The Bitter Herbs of the Mavi Marmara

The Gaza flotilla incident challenged and embarrassed Israeli policy makers, finally defeating them. This is good for Israel in the long run, demonstrating the futility of living solely by the sword.

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Israel Navy forces approaching the Mavi Marmara bound for Gaza, May 31, 2010.
Israel Navy forces approaching the Mavi Marmara bound for Gaza, May 31, 2010.Credit: Reuters

Don’t belittle the fact that the victims were Turkish. Their nationality keeps the Mavi Marmara flotilla incident high on everyone’s agenda. The Turks have a state, a government, representatives at the United Nations and regional influence. The Palestinians have none of these. The moral lesson to be drawn from this is that if you die in a confrontation, at least be Turkish: never die as a Palestinian (not even as a citizen of Israel). Your death will then be like a grain of salt lost at sea. In October 2000, 13 Arab citizens were shot dead, and the shooters remain in the realm of UFO’s.

In stark contrast, the Mavi Marmara saga has demonstrated, let it be noted by all those pesky flotilla or fly-in demonstrators, that a terror incident is accepted here with greater resignation than an act of civil protest. People know how to behave when a terrorist strikes and all systems operate smoothly like a Swiss watch. The timing is perfect, from the sounding of sirens to the flashing lights of emergency vehicles to the fanning out of the Zaka crews (responsible for dealing with dead bodies). Even the confusion of media crews is glossed over now. Above it all hovers the sense of victimhood, the calming sensation that nothing can be done, that it’s a divine decree that we are doomed forever to live by the sword.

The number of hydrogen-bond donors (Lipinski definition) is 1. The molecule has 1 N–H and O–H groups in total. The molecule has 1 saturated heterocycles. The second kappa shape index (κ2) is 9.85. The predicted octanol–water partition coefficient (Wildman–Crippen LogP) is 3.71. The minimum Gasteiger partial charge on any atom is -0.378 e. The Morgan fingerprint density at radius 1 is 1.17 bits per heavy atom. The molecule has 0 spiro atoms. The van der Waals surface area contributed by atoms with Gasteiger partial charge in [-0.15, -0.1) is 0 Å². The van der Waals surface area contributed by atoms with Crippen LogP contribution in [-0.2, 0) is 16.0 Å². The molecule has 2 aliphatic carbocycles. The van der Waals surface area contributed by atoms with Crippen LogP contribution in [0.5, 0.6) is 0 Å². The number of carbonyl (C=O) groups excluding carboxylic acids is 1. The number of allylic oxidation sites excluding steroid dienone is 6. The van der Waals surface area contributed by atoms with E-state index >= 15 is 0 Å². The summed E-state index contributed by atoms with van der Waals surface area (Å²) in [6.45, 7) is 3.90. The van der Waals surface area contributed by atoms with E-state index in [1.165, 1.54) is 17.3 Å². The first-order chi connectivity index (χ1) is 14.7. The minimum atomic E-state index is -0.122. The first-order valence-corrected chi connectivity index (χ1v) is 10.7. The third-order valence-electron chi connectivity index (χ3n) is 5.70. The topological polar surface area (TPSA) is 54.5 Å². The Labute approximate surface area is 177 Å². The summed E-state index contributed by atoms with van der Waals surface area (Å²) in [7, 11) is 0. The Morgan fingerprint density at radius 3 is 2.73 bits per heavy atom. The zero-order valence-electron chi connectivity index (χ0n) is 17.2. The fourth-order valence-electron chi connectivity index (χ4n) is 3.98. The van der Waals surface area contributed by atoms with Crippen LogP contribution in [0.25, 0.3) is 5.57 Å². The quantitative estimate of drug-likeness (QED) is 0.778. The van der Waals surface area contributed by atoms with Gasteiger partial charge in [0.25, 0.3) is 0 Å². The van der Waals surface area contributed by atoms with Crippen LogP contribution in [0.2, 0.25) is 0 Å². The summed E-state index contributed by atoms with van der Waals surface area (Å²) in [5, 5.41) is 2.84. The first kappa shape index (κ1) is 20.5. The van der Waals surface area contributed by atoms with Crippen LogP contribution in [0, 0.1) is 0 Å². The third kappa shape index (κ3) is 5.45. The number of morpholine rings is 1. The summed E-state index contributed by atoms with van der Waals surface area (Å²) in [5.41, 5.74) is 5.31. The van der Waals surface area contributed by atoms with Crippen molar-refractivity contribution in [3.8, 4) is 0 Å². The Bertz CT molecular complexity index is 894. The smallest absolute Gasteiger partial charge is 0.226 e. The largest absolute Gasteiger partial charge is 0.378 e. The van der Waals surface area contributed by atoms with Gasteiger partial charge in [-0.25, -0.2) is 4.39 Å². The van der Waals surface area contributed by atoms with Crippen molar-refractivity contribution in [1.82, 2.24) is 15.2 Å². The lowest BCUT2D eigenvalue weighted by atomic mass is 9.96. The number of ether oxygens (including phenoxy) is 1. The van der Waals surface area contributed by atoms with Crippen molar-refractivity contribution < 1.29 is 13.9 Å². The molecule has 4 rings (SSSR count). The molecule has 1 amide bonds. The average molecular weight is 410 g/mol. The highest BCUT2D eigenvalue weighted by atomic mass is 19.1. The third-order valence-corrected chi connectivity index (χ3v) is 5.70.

On top of it all, after a terror attack there is no need to sweat over tough questioning by the media. After the flotilla much sweat was shed in an effort to transform a few measly knives that would put to shame a kitchen at a midsize wedding hall into a glorious display of weapons for mass murder. One needed to perspire to explain how an unarmed group posed a threat to a well-trained commando unit, and why all nine victims were among the demonstrators. It should be noted that during the flight for peace that took place shortly after the flotilla, every precaution was taken and Israeli airspace was almost completely closed. No terror attack is accorded such respect.

Following the increased Palestinian and international civil struggle and the extreme Israeli response to it, the question that arises is what exactly does Israel want? On one hand no one, justifiably, wants murderous terror attacks, but no one accepts peaceful popular civil protests either. This struggle is depicted in the harshest terms – a civilian flotilla becomes worse than a missile attack, a demonstration against the separation fence is equivalent to a mass terror attack, a call to boycott produce from the settlements is equated to a mega-attack and an appeal to the International Court is the same as a war of annihilation.  In Arabic there is a saying that “one doesn’t know from which side to kiss a bald head”.  It’s high time that the country’s leaders tell us which is worse, the Mavi Marmara flotilla or the terrible suicide bombing at the Dolphinarium. I’m not sure the answer will reflect common sense.

The Palestinians have made their decision: a peaceful popular struggle. Even Barack Obama, with his ears open to any whispers from the Arab world, reminded Israelis that last year not one citizen was killed in a shooting incident in the West Bank. Official Israel is unperturbed – they are counting on this to change. All the gloomy prophecies of Israeli war commentators in the media that a third intifada is just around the corner is met by a total Palestinian refusal:  no more exchanging of roles between oppressors and victims. The Palestinians have learned the hard way that acts of terror, in addition to being inherently immoral, harm their cause in the court of world opinion, which plays a major role in supporting a nation with very little other support.

The Mavi Marmara affair has fed Israeli strong-arm policies many bitter herbs. The incident challenged and embarrassed policy makers, finally defeating them. This is good for Israel in the long run, demonstrating the futility of living solely by the sword. Obama, who on one hand supports non-violent methods of struggle but on the other threatens Palestinians not to appeal to the court in The Hague, is guilty of urging the victim to conceal the crime.

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